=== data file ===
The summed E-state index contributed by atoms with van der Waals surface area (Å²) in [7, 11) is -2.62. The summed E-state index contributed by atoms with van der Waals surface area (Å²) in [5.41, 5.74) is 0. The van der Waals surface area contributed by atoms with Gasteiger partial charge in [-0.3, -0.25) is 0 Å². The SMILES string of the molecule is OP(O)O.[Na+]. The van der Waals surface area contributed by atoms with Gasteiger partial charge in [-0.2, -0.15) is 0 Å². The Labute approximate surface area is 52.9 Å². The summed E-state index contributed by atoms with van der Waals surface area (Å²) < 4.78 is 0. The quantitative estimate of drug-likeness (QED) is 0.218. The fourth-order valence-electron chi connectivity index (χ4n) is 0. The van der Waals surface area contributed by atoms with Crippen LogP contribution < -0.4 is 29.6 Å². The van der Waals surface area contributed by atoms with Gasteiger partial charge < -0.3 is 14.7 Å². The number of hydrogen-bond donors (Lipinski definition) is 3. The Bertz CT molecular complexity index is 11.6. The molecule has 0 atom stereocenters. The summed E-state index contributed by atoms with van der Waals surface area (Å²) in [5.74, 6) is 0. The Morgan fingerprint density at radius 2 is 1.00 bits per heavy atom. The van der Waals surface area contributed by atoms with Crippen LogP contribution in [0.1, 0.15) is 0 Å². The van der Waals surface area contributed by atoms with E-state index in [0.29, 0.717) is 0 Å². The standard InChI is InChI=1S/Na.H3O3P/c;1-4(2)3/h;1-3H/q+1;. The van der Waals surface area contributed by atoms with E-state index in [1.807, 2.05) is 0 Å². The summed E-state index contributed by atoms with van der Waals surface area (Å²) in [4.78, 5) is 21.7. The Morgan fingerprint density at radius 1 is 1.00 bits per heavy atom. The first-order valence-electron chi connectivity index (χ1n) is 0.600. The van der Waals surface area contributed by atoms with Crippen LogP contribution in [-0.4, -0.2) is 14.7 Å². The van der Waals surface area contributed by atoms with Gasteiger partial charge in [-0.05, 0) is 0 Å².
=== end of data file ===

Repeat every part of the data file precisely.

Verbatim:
The summed E-state index contributed by atoms with van der Waals surface area (Å²) in [7, 11) is -2.62. The summed E-state index contributed by atoms with van der Waals surface area (Å²) in [5.41, 5.74) is 0. The van der Waals surface area contributed by atoms with Gasteiger partial charge in [-0.3, -0.25) is 0 Å². The SMILES string of the molecule is OP(O)O.[Na+]. The van der Waals surface area contributed by atoms with Gasteiger partial charge in [-0.2, -0.15) is 0 Å². The Labute approximate surface area is 52.9 Å². The summed E-state index contributed by atoms with van der Waals surface area (Å²) < 4.78 is 0. The quantitative estimate of drug-likeness (QED) is 0.218. The fourth-order valence-electron chi connectivity index (χ4n) is 0. The van der Waals surface area contributed by atoms with Crippen LogP contribution < -0.4 is 29.6 Å². The van der Waals surface area contributed by atoms with Gasteiger partial charge < -0.3 is 14.7 Å². The number of hydrogen-bond donors (Lipinski definition) is 3. The Bertz CT molecular complexity index is 11.6. The molecule has 0 atom stereocenters. The summed E-state index contributed by atoms with van der Waals surface area (Å²) in [5.74, 6) is 0. The Morgan fingerprint density at radius 2 is 1.00 bits per heavy atom. The van der Waals surface area contributed by atoms with Crippen LogP contribution in [0.1, 0.15) is 0 Å². The van der Waals surface area contributed by atoms with E-state index in [0.29, 0.717) is 0 Å². The standard InChI is InChI=1S/Na.H3O3P/c;1-4(2)3/h;1-3H/q+1;. The van der Waals surface area contributed by atoms with E-state index in [1.807, 2.05) is 0 Å². The summed E-state index contributed by atoms with van der Waals surface area (Å²) in [4.78, 5) is 21.7. The Morgan fingerprint density at radius 1 is 1.00 bits per heavy atom. The first-order valence-electron chi connectivity index (χ1n) is 0.600. The van der Waals surface area contributed by atoms with Crippen LogP contribution in [-0.4, -0.2) is 14.7 Å². The van der Waals surface area contributed by atoms with Gasteiger partial charge in [-0.05, 0) is 0 Å².